Concerning the right to free speech

Carly Matthew

In April of 2017, the City University of New York invited Josh Blackman, a professor at the South Texas School of Law, to speak on the importance of freedom of speech. He was heckled off the stage by students calling him a fascist and a white supremacist. In October of 2017, Claire Guthrie Gastañaga, the executive director of the ACLU was interrupted while talking about the freedom of speech by protesters of the Black Lives Matter movement. The protesters disagreed with her opinion that the white nationalists in Charlottesville had the right to protest. She was unable to finish her speech because of the protesters. There have been countless other examples of speakers on college campuses being prevented from speaking because of student protests. With the rise of concern to be politically correct and not offend anyone inevitably comes a censorship of opinions. 

To be clear, I believe that having safe spaces where people are protected from speech that can be damaging to them is perfectly fine and needed. Safe spaces exist so that if you don’t want to hear something, you don’t have to. But the fact that these college students were preventing a speech that they did not have to attend is wrong. If they didn’t want to hear what the speaker had to say, they could not have gone, or hosted their own event in a response to it. Everyone has a right to have an opinion and share it, and heckling and harrassing someone to the point that they can no longer do so is against the ideals of our nation. It is perfectly fine to disagree with someone, but you should engage them in meaningful conversation to make your position clear, not simply yell at them until they are forced to be quiet.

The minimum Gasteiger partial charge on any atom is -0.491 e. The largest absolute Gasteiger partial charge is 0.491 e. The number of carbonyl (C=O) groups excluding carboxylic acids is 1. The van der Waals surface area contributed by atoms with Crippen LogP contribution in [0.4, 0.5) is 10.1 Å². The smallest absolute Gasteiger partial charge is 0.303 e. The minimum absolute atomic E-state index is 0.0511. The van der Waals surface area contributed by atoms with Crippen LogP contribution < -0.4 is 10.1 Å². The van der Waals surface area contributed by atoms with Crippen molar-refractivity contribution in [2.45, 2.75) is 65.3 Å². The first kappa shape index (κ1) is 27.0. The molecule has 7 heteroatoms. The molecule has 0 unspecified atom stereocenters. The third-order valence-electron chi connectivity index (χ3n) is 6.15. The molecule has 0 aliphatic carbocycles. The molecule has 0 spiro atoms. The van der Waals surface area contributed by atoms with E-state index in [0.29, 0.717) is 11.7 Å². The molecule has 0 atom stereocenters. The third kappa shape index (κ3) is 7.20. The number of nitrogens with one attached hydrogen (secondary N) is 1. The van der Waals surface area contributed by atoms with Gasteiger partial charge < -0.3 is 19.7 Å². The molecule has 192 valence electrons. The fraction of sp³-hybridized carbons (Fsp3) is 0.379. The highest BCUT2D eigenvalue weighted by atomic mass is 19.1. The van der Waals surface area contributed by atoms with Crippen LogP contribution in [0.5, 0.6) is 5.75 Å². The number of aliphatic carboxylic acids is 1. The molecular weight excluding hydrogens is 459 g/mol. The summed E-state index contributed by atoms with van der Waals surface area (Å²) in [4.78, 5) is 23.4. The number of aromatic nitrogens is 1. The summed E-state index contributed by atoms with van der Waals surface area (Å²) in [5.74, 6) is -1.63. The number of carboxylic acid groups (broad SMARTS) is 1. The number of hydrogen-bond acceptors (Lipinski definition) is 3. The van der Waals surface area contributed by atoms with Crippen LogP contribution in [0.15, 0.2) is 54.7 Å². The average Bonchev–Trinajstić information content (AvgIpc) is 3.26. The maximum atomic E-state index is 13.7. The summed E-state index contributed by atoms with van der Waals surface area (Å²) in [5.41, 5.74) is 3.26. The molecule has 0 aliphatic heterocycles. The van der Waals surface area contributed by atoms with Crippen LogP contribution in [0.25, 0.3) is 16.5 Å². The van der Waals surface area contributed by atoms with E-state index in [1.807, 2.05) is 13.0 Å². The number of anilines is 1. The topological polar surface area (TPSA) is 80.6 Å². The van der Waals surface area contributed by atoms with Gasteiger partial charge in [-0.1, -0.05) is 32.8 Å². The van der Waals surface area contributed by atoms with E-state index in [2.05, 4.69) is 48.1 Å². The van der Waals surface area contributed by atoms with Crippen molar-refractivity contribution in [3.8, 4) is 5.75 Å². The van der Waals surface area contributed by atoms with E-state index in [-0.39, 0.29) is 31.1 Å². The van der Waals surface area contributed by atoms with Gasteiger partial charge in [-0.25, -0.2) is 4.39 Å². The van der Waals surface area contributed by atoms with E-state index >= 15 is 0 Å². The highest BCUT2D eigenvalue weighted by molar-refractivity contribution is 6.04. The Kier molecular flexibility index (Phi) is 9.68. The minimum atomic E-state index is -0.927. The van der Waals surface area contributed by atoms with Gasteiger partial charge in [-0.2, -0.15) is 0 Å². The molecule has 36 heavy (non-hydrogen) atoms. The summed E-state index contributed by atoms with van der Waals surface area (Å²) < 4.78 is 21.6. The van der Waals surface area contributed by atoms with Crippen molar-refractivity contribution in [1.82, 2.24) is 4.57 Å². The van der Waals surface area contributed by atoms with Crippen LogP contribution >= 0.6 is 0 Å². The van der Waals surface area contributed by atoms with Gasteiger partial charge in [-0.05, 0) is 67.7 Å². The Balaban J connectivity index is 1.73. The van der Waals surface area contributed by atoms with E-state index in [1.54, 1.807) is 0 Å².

Imposing the “safe space” mentality onto the entire world is not helpful. They exist so that you can take a break from the turmoil of ideas if you want to, they shouldn’t prevent the ideas from being said. You can choose to disengage, but if you force others to do so as well you are hindering democracy, debate, and discussion. Being offended is good; not agreeing with everyone around you is healthy and fosters growth. 

The First Amendment of our country allows for people to take offense and to become engaged in the society around them. If you block out everything that makes you uncomfortable, you are preventing progress and action against the uncomfortable topic. Claire Guthrie Gastañaga wasn’t agreeing with white supremacists, she was simply saying they had the right to protest. If she hadn’t been silenced, there could have been an active discussion on when freedom of speech turns into hate speech, and when protests become riots. Instead, students heard that she sided with one aspect of the Charlottesville white supremacists and decided she didn’t have the right to speak. 

Offensive speech makes people grow in their opinions and beliefs. Blocking ideas that you don’t agree with helps no one. The need for our society to be politically correct and non-offensive to everyone often toes the line between censorship, and this inhibits progress, action, and advocacy in our nation.